PANORAMA: A Big-Brush History of Singapore’s Battle for Merger

Personal Perspectives on:
“Flesh and Bone Reunite as One Body”: Singapore’s Chinese-speaking and their Perspectives on Merger
by Dr Thum Ping Tjin ©2012

The year 1962 was the worst of times, and the best had yet to herald. The Japanese were long gone, but the British had returned. China became Communist. The age of foolishness descended upon Singapore the Lion City. It was the epoch for belief and incredulity. We were in a season of Darkness, holding out desperately for the coming season of Light. Trapped in a never-ending Summer of despair, awaiting signs of the hopeful Spring.  A very wet and warm Winter of gloom followed instead. We only had our everything behind us, and nothing before us; some thought we were all going direct to our Heavens, but we were all going directly every each way but upwards.

The Proposed Singapore-Malaya Marriage through Merger was doomed from the get-go. One party was eager, enthusiastic, and the other lukewarm and hesitant. One demanded dominance and total subservience, the other hoping for equality and justice. One racist and the other ethnocentric.  One for a “Malay Malaysia”, the other for a “Malaysian Malaysia”. Never in the History of Civilisation has a Political Marriage so destined for failure from the Courting stage as our victorious Battle for Merger.  What hastened the eventual Union was a Third Party so feared by both Malaya and Singapore.  Communism....     
“The idea of Merger for a new Homeland, however, was never far from the minds of Singapore’s Chinese. Malaya and Singapore were always seen as “complete and indivisible as a family”.  A major stumbling block to Merger is Chinese fears about the dilution and destruction of their heritage.”

“By 1955, all major political parties in Singapore were committed to the reunification of Singapore and the Federation. Among Chinese Singaporeans, support for Merger was virtually unanimous.

Inside Malaya however, “the Tunku and the UMNO leadership were opposed to Merger. The single most important reason was “the fear that the incorporation of a million Chinese would immediately threaten and ultimately abolish Malay political dominance and power” in the Federation. UMNO instead equated Malayan culture and identity with the Malay one, and demanded that the minority races should assimilate to the Malay culture and accept the privileged position of Malays in the Federation. They brought this same argument to the debate on merger.

For the Tunku and his Malay Power Elites, the integration of Singapore’s Chinese would threaten the special position of Malays in the Federation. They knew that the Chinese would never assimilate and so never accept Malay predominance.  

It is NOT and has NEVER been in the Chinese psychic to assimilate other ethnic groups to Chinese Culture, and they therefore did not expect to be assimilated to Malay society and culture. The Chinese had regarded themselves as equal to the other races. They did not think it necessary or relevant to accept the special status of Malays and their dominance in the New Malaysia. Chinese Singaporeans envisioned the growth of a new, distinctive Malayan or Malaysian culture that merged the best aspects of Chinese, Malay and other cultures, and with equality for all.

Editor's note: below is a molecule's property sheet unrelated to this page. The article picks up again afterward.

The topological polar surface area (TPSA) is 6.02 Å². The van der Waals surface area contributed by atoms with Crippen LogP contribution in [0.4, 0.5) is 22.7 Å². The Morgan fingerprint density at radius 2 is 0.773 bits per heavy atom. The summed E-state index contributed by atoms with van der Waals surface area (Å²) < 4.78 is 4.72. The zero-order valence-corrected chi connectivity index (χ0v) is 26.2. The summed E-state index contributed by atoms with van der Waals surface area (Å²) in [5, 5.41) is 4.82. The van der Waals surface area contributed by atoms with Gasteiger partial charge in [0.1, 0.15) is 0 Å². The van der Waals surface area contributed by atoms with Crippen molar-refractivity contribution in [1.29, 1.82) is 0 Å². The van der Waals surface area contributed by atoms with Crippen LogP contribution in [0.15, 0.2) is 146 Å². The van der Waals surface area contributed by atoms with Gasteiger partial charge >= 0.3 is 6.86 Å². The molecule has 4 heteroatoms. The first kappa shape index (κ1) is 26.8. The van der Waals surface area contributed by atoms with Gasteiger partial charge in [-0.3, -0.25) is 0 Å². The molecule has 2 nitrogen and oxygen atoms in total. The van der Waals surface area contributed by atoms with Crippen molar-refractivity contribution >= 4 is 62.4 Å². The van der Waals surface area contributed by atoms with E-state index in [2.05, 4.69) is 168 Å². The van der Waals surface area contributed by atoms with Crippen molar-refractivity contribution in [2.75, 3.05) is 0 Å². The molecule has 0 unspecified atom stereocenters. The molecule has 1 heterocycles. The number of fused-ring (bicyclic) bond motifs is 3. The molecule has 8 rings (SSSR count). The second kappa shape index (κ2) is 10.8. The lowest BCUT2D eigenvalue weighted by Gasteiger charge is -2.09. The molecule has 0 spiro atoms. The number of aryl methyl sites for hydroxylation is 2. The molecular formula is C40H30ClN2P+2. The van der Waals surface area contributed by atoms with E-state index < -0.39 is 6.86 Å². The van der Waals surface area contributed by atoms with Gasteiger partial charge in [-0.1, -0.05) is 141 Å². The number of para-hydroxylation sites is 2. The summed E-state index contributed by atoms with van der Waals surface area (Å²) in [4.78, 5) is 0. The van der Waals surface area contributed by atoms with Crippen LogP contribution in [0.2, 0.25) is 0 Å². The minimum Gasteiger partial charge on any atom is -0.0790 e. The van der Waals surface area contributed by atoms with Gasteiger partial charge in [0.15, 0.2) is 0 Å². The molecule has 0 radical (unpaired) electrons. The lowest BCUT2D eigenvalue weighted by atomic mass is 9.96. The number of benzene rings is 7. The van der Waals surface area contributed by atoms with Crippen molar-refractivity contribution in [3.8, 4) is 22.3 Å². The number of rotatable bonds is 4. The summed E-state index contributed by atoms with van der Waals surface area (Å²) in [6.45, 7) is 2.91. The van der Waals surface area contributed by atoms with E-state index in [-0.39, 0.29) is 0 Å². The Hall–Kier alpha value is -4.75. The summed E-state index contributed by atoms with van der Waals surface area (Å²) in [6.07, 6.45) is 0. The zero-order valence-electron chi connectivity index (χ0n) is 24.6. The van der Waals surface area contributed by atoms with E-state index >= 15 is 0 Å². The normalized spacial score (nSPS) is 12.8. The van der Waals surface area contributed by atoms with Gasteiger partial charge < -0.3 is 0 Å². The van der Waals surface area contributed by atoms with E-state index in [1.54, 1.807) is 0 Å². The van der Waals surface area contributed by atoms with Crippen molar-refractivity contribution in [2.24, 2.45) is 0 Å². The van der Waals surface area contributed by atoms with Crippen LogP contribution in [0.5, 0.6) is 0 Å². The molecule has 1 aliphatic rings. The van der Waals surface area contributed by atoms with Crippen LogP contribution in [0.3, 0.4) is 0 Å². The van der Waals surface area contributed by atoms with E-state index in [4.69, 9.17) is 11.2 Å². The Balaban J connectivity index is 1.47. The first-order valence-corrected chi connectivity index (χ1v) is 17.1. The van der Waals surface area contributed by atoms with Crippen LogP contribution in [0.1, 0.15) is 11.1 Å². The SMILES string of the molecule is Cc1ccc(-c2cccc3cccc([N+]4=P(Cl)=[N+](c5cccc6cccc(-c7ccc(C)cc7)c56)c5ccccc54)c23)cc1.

“The Singapore Chinese had looked to Merger as confident, equal partners, not for economic salvation. They saw themselves as the most significant contributors to the Malayan economy and Malayan multiculturalism, and were full of conviction that they had a rightful place on Malayan soil.

They had fought the British and Japanese for Malaya as their own country. By 1960, nearly 80% Singapore Chinese were born in Singapore. They possessed patriotism, cultural pride and a deep conviction that their contribution to Malayan cultural, economic and political life entitled them to an equal place in Malaya. Citizenship and Nationality were important and crucial issues in any Merger agreement.”

Tunku and his Malayan power elites feared the possible ascendency of mostly Chinese-speaking Opposition leaders who may not be able to resist the increasing Communist influence before the latter eventually won real political power through the ballot box.  At this time, the PAP was already decimated by the expulsion of 13 PAP Assemblymen, with their supporters of nearly two-third of the PAP membership, including 19 of its key 23 Organising Secretaries.

“The basic Merger agreement was quickly negotiated by 24 August 1963 meeting all the conditions by giving Singapore autonomy on the critical areas of commerce, labour, and education. Both territories would retain their separate citizenships while enjoying equal rights as Federation Nationals bearing the same passports. However, Singapore citizens could only vote in Singapore, and Federation citizens could only vote in the Federation.  Basically, a “One Country, Two Systems” type of arrangement.